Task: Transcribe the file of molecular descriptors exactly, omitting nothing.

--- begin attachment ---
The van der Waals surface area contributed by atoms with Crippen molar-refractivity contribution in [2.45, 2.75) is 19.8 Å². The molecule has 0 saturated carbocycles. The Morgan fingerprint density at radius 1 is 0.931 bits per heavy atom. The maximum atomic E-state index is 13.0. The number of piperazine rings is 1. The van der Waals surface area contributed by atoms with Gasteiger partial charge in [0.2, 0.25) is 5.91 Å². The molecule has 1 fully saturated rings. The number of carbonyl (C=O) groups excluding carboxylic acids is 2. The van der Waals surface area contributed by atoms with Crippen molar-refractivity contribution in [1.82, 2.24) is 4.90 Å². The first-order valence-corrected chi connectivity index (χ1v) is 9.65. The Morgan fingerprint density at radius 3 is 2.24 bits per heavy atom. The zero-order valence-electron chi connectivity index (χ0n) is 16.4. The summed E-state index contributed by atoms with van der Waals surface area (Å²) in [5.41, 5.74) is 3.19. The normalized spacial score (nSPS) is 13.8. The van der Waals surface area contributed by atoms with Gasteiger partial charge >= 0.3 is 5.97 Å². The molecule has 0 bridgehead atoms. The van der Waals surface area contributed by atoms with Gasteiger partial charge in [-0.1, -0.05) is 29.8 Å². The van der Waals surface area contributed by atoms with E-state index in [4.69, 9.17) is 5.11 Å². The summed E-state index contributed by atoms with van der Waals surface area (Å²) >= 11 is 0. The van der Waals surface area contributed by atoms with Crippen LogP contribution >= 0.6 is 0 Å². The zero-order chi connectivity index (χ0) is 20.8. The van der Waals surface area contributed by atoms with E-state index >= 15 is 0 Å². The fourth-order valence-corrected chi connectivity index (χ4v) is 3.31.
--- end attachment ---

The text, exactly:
The van der Waals surface area contributed by atoms with Crippen molar-refractivity contribution in [2.45, 2.75) is 19.8 Å². The molecule has 0 saturated carbocycles. The Morgan fingerprint density at radius 1 is 0.931 bits per heavy atom. The maximum atomic E-state index is 13.0. The number of piperazine rings is 1. The van der Waals surface area contributed by atoms with Gasteiger partial charge in [0.2, 0.25) is 5.91 Å². The molecule has 1 fully saturated rings. The number of carbonyl (C=O) groups excluding carboxylic acids is 2. The van der Waals surface area contributed by atoms with Crippen molar-refractivity contribution in [1.82, 2.24) is 4.90 Å². The first-order valence-corrected chi connectivity index (χ1v) is 9.65. The Morgan fingerprint density at radius 3 is 2.24 bits per heavy atom. The zero-order valence-electron chi connectivity index (χ0n) is 16.4. The summed E-state index contributed by atoms with van der Waals surface area (Å²) in [5.41, 5.74) is 3.19. The normalized spacial score (nSPS) is 13.8. The van der Waals surface area contributed by atoms with Gasteiger partial charge >= 0.3 is 5.97 Å². The molecule has 0 bridgehead atoms. The van der Waals surface area contributed by atoms with Gasteiger partial charge in [-0.1, -0.05) is 29.8 Å². The van der Waals surface area contributed by atoms with E-state index in [4.69, 9.17) is 5.11 Å². The summed E-state index contributed by atoms with van der Waals surface area (Å²) >= 11 is 0. The van der Waals surface area contributed by atoms with Crippen LogP contribution >= 0.6 is 0 Å². The zero-order chi connectivity index (χ0) is 20.8. The van der Waals surface area contributed by atoms with E-state index >= 15 is 0 Å². The fourth-order valence-corrected chi connectivity index (χ4v) is 3.31.